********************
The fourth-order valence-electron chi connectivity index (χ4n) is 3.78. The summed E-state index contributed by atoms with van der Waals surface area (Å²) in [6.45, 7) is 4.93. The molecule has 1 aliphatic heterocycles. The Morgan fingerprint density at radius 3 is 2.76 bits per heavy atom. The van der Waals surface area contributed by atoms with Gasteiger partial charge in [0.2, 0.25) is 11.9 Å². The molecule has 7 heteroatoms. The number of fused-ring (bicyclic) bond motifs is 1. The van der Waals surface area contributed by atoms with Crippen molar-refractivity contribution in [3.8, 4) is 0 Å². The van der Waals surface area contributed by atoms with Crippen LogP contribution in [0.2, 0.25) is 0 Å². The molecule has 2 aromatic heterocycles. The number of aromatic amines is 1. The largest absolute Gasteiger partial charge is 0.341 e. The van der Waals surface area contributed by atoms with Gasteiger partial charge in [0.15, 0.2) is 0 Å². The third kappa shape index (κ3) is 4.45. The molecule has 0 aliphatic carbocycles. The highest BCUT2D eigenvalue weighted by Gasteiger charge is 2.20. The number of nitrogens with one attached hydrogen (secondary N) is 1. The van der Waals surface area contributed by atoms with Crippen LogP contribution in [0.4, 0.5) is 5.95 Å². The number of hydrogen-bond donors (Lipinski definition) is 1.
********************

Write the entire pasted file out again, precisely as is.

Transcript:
The fourth-order valence-electron chi connectivity index (χ4n) is 3.78. The summed E-state index contributed by atoms with van der Waals surface area (Å²) in [6.45, 7) is 4.93. The molecule has 1 aliphatic heterocycles. The Morgan fingerprint density at radius 3 is 2.76 bits per heavy atom. The van der Waals surface area contributed by atoms with Gasteiger partial charge in [0.2, 0.25) is 11.9 Å². The molecule has 7 heteroatoms. The number of fused-ring (bicyclic) bond motifs is 1. The van der Waals surface area contributed by atoms with Crippen molar-refractivity contribution in [3.8, 4) is 0 Å². The van der Waals surface area contributed by atoms with Crippen LogP contribution in [0.2, 0.25) is 0 Å². The molecule has 2 aromatic heterocycles. The number of aromatic amines is 1. The largest absolute Gasteiger partial charge is 0.341 e. The van der Waals surface area contributed by atoms with Gasteiger partial charge in [0.15, 0.2) is 0 Å². The third kappa shape index (κ3) is 4.45. The molecule has 0 aliphatic carbocycles. The highest BCUT2D eigenvalue weighted by Gasteiger charge is 2.20. The number of nitrogens with one attached hydrogen (secondary N) is 1. The van der Waals surface area contributed by atoms with Crippen LogP contribution in [0.4, 0.5) is 5.95 Å². The number of hydrogen-bond donors (Lipinski definition) is 1.